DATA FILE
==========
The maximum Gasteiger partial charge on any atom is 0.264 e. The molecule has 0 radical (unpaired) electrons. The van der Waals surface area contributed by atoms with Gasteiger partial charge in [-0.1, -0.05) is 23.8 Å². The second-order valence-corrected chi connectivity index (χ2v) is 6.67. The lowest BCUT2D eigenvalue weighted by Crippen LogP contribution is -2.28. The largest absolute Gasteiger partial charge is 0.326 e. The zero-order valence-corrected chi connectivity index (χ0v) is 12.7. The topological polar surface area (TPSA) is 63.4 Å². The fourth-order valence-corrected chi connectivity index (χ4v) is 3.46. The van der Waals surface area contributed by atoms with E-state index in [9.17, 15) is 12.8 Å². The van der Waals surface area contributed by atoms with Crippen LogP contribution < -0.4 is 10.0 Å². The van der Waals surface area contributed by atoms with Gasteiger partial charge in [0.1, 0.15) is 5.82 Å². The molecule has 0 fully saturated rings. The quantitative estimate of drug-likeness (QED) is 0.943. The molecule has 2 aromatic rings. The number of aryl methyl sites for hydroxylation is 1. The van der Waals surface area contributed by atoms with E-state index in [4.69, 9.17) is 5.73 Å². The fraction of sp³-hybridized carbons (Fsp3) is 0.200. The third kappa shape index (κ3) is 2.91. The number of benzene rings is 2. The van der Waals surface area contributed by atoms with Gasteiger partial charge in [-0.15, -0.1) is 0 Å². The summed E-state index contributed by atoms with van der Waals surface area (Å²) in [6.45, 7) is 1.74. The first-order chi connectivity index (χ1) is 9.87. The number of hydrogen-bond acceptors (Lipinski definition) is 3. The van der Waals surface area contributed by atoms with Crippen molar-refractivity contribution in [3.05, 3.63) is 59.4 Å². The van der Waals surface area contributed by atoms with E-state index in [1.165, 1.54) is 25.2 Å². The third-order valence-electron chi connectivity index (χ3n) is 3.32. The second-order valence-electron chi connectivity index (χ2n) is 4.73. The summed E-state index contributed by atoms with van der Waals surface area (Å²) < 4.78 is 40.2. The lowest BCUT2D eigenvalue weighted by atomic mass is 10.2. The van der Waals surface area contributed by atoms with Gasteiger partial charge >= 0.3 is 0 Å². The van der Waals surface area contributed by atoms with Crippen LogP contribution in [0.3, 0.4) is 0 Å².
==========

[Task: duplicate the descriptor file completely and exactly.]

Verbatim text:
The maximum Gasteiger partial charge on any atom is 0.264 e. The molecule has 0 radical (unpaired) electrons. The van der Waals surface area contributed by atoms with Gasteiger partial charge in [-0.1, -0.05) is 23.8 Å². The second-order valence-corrected chi connectivity index (χ2v) is 6.67. The lowest BCUT2D eigenvalue weighted by Crippen LogP contribution is -2.28. The largest absolute Gasteiger partial charge is 0.326 e. The zero-order valence-corrected chi connectivity index (χ0v) is 12.7. The topological polar surface area (TPSA) is 63.4 Å². The fourth-order valence-corrected chi connectivity index (χ4v) is 3.46. The van der Waals surface area contributed by atoms with E-state index in [9.17, 15) is 12.8 Å². The van der Waals surface area contributed by atoms with Crippen LogP contribution < -0.4 is 10.0 Å². The van der Waals surface area contributed by atoms with Gasteiger partial charge in [0.1, 0.15) is 5.82 Å². The molecule has 0 fully saturated rings. The quantitative estimate of drug-likeness (QED) is 0.943. The molecule has 2 aromatic rings. The number of aryl methyl sites for hydroxylation is 1. The van der Waals surface area contributed by atoms with E-state index in [4.69, 9.17) is 5.73 Å². The fraction of sp³-hybridized carbons (Fsp3) is 0.200. The third kappa shape index (κ3) is 2.91. The number of benzene rings is 2. The van der Waals surface area contributed by atoms with Gasteiger partial charge in [-0.15, -0.1) is 0 Å². The summed E-state index contributed by atoms with van der Waals surface area (Å²) in [6.45, 7) is 1.74. The first-order chi connectivity index (χ1) is 9.87. The number of hydrogen-bond acceptors (Lipinski definition) is 3. The van der Waals surface area contributed by atoms with Crippen molar-refractivity contribution in [3.05, 3.63) is 59.4 Å². The van der Waals surface area contributed by atoms with E-state index in [1.165, 1.54) is 25.2 Å². The third-order valence-electron chi connectivity index (χ3n) is 3.32. The second-order valence-electron chi connectivity index (χ2n) is 4.73. The summed E-state index contributed by atoms with van der Waals surface area (Å²) < 4.78 is 40.2. The lowest BCUT2D eigenvalue weighted by atomic mass is 10.2. The van der Waals surface area contributed by atoms with Gasteiger partial charge >= 0.3 is 0 Å². The van der Waals surface area contributed by atoms with Crippen LogP contribution in [0.3, 0.4) is 0 Å².